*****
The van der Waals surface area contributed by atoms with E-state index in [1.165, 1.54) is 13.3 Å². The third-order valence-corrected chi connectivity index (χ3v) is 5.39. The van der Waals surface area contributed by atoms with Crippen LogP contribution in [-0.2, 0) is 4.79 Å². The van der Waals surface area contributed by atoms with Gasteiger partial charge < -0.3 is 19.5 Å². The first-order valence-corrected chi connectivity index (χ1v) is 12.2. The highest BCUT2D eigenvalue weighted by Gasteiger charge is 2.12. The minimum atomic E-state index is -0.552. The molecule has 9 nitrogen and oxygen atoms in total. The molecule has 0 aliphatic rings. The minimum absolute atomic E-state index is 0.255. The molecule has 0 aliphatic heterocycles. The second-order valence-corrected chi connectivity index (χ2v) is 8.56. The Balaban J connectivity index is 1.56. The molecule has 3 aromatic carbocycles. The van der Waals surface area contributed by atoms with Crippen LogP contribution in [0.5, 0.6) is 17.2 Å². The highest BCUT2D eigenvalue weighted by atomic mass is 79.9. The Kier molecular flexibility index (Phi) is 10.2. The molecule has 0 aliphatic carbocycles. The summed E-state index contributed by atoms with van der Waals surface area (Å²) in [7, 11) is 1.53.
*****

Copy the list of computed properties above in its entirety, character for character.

The van der Waals surface area contributed by atoms with E-state index in [1.165, 1.54) is 13.3 Å². The third-order valence-corrected chi connectivity index (χ3v) is 5.39. The van der Waals surface area contributed by atoms with Crippen LogP contribution in [-0.2, 0) is 4.79 Å². The van der Waals surface area contributed by atoms with Gasteiger partial charge < -0.3 is 19.5 Å². The first-order valence-corrected chi connectivity index (χ1v) is 12.2. The highest BCUT2D eigenvalue weighted by Gasteiger charge is 2.12. The minimum atomic E-state index is -0.552. The molecule has 9 nitrogen and oxygen atoms in total. The molecule has 0 aliphatic rings. The minimum absolute atomic E-state index is 0.255. The molecule has 0 aliphatic heterocycles. The second-order valence-corrected chi connectivity index (χ2v) is 8.56. The Balaban J connectivity index is 1.56. The molecule has 3 aromatic carbocycles. The van der Waals surface area contributed by atoms with Crippen LogP contribution in [0.5, 0.6) is 17.2 Å². The highest BCUT2D eigenvalue weighted by atomic mass is 79.9. The Kier molecular flexibility index (Phi) is 10.2. The molecule has 0 aliphatic carbocycles. The summed E-state index contributed by atoms with van der Waals surface area (Å²) in [7, 11) is 1.53.